Wirral Way: A timeless place for recreation in natural beauty

The much-loved 12-mile Wirral Way, which opened to the public in 1973, is celebrating its 50th crowd-pleasing year.

Calday Grange Grammar School pupil, Adam Ravenscroft, is currently on a placement with Birkenhead News. He visited the Wirral Way to find out why people like it so much.

The story of the Wirral Way is a local classic. From serving as a key railway connecting West Kirby to Hooton, to becoming derelict and receiving a brand-new start at life. It has never failed to provide, and for that reason, many hold it close at heart.

One such visitor who agreed with this sentiment was a lady in her nineties, “I can remember when [there] was a steam train…”. She believed it was brilliant that the once derelict line was put to such great, public use, and further adored its handiness for “people using the bus and train.”

West Kirby’s railway station, frequent bus services, and the Concourse leisure centre car park are examples of the Wirral Way’s transport connections, all being a stones-throw away from one of the many entrances of the Wirral Way.

The lady further commented on how “the trees are [especially] lovely this year”, with her companion stating their like for the Wirral Way’s wildflowers.

Furthermore, my own visit had me hooked to Thurstaston’s Visitor Centre, with a plentiful amount of newborn moorhens to feed in its pond.

A passing group of scouts upon being asked, immediately concluded that their favourite aspect had to be the rich and teeming wildlife. The Wirral Way has plenty to offer for satisfying nature lovers, both young and old.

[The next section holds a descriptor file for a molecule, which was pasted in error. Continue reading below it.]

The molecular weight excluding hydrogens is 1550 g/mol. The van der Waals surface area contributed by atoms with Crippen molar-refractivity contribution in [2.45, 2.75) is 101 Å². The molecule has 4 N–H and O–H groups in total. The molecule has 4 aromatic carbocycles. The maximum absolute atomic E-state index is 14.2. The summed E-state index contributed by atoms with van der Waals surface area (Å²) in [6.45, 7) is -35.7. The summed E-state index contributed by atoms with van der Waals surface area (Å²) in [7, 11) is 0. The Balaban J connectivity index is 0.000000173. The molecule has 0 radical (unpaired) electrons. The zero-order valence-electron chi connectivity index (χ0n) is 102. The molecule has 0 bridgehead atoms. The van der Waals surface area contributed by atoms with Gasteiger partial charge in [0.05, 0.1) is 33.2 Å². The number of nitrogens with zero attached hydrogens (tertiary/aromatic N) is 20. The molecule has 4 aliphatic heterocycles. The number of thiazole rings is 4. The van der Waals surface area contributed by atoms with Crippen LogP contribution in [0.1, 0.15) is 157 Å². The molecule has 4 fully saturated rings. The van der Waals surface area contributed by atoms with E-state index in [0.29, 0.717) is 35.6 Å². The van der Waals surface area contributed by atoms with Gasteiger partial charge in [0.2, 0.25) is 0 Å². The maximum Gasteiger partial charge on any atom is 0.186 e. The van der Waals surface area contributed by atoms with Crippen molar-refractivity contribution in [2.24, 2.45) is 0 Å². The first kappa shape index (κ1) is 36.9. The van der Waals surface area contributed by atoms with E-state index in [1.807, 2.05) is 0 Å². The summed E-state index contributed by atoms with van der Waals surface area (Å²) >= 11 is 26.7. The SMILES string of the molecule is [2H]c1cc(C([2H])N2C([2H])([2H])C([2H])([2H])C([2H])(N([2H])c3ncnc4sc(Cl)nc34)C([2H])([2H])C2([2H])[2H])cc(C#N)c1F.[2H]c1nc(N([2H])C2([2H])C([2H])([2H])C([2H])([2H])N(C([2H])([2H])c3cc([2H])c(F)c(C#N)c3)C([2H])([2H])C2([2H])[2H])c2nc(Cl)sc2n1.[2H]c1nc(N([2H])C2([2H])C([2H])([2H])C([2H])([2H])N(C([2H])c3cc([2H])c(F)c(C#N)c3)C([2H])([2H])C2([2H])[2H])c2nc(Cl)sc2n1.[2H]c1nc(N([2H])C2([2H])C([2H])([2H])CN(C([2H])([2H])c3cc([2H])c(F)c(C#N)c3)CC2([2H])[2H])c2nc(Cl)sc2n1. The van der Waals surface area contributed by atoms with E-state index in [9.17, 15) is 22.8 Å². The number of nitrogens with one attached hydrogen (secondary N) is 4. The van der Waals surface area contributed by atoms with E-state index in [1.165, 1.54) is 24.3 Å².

Visitors to the Wirral Way often agree that the impact on physical health is a vital reason behind it having a powerful appeal.

A dad, who grew up in a Heswall house backing onto the pathway said that he used it to practice running. He emphasised how it was especially great to practice in the mornings and evenings, when it was very quiet. He continued to cite that it can benefit mental health as well. Two Dog walkers shared this thought; “[It’s] Definitely good for mental health”.

A repeated point people love about the Wirral Way is its safety. Being separated from motor vehicle traffic, the vast majority were able to feel at ease during their trip. One such regular user was a cyclist in their sixties.

Dog walkers were also relieved for their pets, and it provides an opportunity that can’t be matched for those that may struggle to navigate the outdoors. It’s mainly level access also played a key role in the appeal of the Wirral Way.

It’s not just locals who admire the pathway. I spoke to two holiday makers from Surrey, who were on a small-scale tour of the UK.

They adored and used the Wirral Way to such a degree that they were able to memorise the location of its numerous benches, “Where else can you dangle your feet off the edge of a [train station] platform?”.

They claimed that the natural beauty of the north was unmatched in their home area, and one such location showing this was the Wirral Way. They also stated that they have felt glad to return several times.

The Wirral Way is a fantastic day out for anyone and everyone, with its appeal to nature enthusiasts, historians, trekkers, cyclists, and families.

It has some of the most stunning views of north Wales, provides plentiful access to niche tracks and beaches, and most of all; it costs nothing, but time. As one solo-walker put it perfectly, “It’s a gift.”

If you would like to celebrate its 50th anniversary, check out Wirral Council’s website for a timetable of events being hosted.

Images credit: Adam Ravenscroft

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